Electronic-Music Pioneer Remembers Genre's Infancy

Robert Moog says his classic MiniMoog synthesizer caused outrage in early days.

BOSTON -- It sometimes takes a while for a new idea to catch on.

Nowadays, the space-age sound of MiniMoog synthesizers from the 1960s and '70s is

an essential part of the arsenals of Beck, the Rentals and other modern rockers; the

instruments are considered classics. But when they were new, there were plenty of

doubters who didn't believe electronic sounds had any place in music.

"There was this big scientific conference, and I was there to demonstrate the MiniMoog,"

65-year-old Robert Moog, the synthesizer's inventor, explained Monday during a speech

to students and administrators in the music-synthesis program at Boston's Berklee

College of Music.

"And one journalist asked me, 'Mr. Moog ... do you feel guilty for what you have done?' I

was so f---ing mad. I got in my car with my whole family and I drove up on an island in the

middle of the street, full speed. I was out of control."

As it turned out, he chuckled, "the conference only succeeded in two things anyway. One

was that the Acoustical Society of America was saying that loud music was damaging

people's hearing. The other was that the U.S. Steel company had just designed a

soundproof garbage can.

"After that, I realized a few things," Moog said. "With new technology, people are always

going to have the wrong idea. Musicians will do what they want to do -- some people like

it, some people don't. People who don't like it might like it a year from now, because it

takes a while to get used to new things."

Moog was at the college to deliver a speech entitled "What's So Great About Analog,

Anyhow?", in which he traced the history of electronic music -- from the Theremin, an

early-20th-century instrument, to his latest invention, the MoogerFooger, a foot pedal

designed to apply the trademark Moog sound to guitar, bass or even vocals.

Surrounded by strands of thick wire, faded vinyl album jackets, audio components and

one of the vintage instruments that bears his name, he looked like a mad scientist of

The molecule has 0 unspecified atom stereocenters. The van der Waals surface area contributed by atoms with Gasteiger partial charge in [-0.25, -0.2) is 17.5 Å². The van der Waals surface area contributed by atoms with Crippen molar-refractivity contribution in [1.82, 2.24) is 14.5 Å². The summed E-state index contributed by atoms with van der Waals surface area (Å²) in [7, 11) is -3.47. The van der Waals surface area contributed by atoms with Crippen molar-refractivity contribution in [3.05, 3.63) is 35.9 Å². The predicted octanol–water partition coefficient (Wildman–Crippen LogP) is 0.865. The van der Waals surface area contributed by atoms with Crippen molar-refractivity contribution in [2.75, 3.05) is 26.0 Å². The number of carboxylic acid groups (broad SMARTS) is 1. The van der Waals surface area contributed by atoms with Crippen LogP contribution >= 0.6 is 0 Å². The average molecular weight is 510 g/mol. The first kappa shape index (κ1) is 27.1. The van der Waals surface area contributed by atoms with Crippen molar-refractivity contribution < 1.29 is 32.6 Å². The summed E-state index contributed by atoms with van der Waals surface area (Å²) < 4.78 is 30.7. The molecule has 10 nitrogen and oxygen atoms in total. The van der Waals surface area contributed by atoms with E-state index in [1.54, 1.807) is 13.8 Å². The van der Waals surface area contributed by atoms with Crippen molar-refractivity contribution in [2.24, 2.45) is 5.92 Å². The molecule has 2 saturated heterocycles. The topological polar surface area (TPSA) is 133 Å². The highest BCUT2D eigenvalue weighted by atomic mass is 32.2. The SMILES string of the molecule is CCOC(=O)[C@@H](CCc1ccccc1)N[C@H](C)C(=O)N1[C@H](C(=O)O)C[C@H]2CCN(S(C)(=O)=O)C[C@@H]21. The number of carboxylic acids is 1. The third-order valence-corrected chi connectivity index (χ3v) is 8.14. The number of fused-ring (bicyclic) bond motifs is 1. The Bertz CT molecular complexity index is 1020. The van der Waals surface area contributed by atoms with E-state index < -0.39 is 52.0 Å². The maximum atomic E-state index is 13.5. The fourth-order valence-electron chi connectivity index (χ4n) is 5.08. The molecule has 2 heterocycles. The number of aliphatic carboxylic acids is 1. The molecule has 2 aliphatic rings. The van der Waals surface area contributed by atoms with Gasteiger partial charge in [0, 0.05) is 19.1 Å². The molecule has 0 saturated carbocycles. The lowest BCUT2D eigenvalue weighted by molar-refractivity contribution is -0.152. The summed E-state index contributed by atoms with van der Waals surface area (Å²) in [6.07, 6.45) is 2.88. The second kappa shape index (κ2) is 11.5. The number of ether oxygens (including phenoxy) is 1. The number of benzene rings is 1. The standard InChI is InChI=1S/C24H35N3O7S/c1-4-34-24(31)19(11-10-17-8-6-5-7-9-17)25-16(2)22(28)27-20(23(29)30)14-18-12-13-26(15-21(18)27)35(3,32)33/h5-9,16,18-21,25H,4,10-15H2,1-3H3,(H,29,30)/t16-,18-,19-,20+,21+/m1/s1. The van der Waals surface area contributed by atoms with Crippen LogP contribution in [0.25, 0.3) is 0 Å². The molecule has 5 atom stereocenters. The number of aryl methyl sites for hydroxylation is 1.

sound.

"He's one of the primary founders of the whole field," said Jan Moorhead, chairperson of

Berklee's music-synthesis department. "While we can tell students about it ... when Bob's

up there, it has a heavier impact. He's the guy."

Moog, who remains an avid proponent of analog, as opposed to digital, sounds, said he

became interested in synthesized sounds as a student at Columbia University in the

1950s. He earned a Ph.D. in engineering physics from Cornell and formed MoogMusic,

which introduced the world's first commercial synthesizer in 1964.

But the synthesized-music revolution began in 1968, when Walter Carlos (now Wendy

Carlos) released "Switched On Bach," a synthesized version of Johann Sebastian

Bach's best-known compositions. The Moog-heavy album became the best-selling

classical release of all time; soon, Moog said, bands from the Beatles to the

easy-listening group Mannheim Steamroller were requesting customized MiniMoog

machines.

Today, North Carolina-based Big Briar Company, which Moog founded in 1978 as an

offshoot of MoogMusic, manufactures new musical implements based on his original

technology. The inventor said there's pressure to reissue the vintage instrument.

However, he added, while the cost of electronic components has dropped,

manufacturing costs have skyrocketed, making a Moog reissue improbable.

"This was introduced in 1970 for about $1,200," he said, caressing a shiny, vintage Moog

model with clunky knobs, switches, a wooden casing and dulled ivory keys. "Back then,

1,600 bucks was about a quarter of what you would have to pay for a new car. Today,

that much money would be $5,000 or $6,000. Nobody's going to pay that kind of money

today for something that makes one sound."

As for music in general, he said, "I actually don't have a clue as to what's going to

happen to music next. But now that electronic stuff has been a part of popular culture for

a few decades, I hope electronics will assume an increasingly important role in everyday

musical performances."

"Musicians today are rediscovering the strengths of that '60s and '70s technology," he

said after the speech. "A lot of them are doing techno stuff, where the more abstract and

electronic the sound is, the more useful it becomes. People have been using

synthesizers for a long time now -- they've discovered things that are exactly what they

want, which is what I think analog is really best for."